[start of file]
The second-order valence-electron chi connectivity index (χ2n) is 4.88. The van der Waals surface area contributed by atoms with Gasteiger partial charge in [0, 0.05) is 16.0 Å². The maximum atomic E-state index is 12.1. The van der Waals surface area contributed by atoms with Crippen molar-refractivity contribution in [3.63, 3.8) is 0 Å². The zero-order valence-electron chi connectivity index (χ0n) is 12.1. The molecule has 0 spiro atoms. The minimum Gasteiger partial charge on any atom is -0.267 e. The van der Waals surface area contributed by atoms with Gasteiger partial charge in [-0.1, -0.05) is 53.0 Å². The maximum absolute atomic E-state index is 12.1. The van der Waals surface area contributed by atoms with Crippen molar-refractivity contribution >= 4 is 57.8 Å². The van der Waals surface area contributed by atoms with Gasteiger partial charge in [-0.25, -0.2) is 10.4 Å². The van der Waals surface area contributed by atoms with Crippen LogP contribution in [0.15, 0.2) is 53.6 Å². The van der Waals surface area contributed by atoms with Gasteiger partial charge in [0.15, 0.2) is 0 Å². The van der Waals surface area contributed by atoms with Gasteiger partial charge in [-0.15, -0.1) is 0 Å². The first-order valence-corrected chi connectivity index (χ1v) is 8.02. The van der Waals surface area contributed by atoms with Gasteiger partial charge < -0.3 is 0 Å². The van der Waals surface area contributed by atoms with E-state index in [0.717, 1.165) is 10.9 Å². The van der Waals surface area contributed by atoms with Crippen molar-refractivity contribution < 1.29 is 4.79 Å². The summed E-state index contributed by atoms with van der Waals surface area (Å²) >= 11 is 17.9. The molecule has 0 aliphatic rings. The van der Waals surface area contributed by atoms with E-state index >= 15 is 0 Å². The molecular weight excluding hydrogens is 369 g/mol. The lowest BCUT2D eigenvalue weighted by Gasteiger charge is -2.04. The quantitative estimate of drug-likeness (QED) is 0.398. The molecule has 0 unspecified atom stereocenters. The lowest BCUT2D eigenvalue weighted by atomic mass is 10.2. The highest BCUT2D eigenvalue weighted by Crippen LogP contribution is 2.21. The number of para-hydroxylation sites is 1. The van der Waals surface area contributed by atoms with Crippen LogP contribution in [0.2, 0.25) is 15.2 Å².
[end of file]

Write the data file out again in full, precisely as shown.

The second-order valence-electron chi connectivity index (χ2n) is 4.88. The van der Waals surface area contributed by atoms with Gasteiger partial charge in [0, 0.05) is 16.0 Å². The maximum atomic E-state index is 12.1. The van der Waals surface area contributed by atoms with Crippen molar-refractivity contribution in [3.63, 3.8) is 0 Å². The zero-order valence-electron chi connectivity index (χ0n) is 12.1. The molecule has 0 spiro atoms. The minimum Gasteiger partial charge on any atom is -0.267 e. The van der Waals surface area contributed by atoms with Gasteiger partial charge in [-0.1, -0.05) is 53.0 Å². The maximum absolute atomic E-state index is 12.1. The van der Waals surface area contributed by atoms with Crippen molar-refractivity contribution >= 4 is 57.8 Å². The van der Waals surface area contributed by atoms with Gasteiger partial charge in [-0.25, -0.2) is 10.4 Å². The van der Waals surface area contributed by atoms with Crippen LogP contribution in [0.15, 0.2) is 53.6 Å². The van der Waals surface area contributed by atoms with Gasteiger partial charge in [0.15, 0.2) is 0 Å². The van der Waals surface area contributed by atoms with Gasteiger partial charge in [-0.15, -0.1) is 0 Å². The first-order valence-corrected chi connectivity index (χ1v) is 8.02. The van der Waals surface area contributed by atoms with Gasteiger partial charge < -0.3 is 0 Å². The van der Waals surface area contributed by atoms with E-state index in [0.717, 1.165) is 10.9 Å². The van der Waals surface area contributed by atoms with Crippen molar-refractivity contribution < 1.29 is 4.79 Å². The summed E-state index contributed by atoms with van der Waals surface area (Å²) >= 11 is 17.9. The molecule has 0 aliphatic rings. The van der Waals surface area contributed by atoms with E-state index >= 15 is 0 Å². The molecular weight excluding hydrogens is 369 g/mol. The lowest BCUT2D eigenvalue weighted by Gasteiger charge is -2.04. The quantitative estimate of drug-likeness (QED) is 0.398. The molecule has 0 unspecified atom stereocenters. The lowest BCUT2D eigenvalue weighted by atomic mass is 10.2. The highest BCUT2D eigenvalue weighted by Crippen LogP contribution is 2.21. The number of para-hydroxylation sites is 1. The van der Waals surface area contributed by atoms with Crippen LogP contribution in [0.2, 0.25) is 15.2 Å².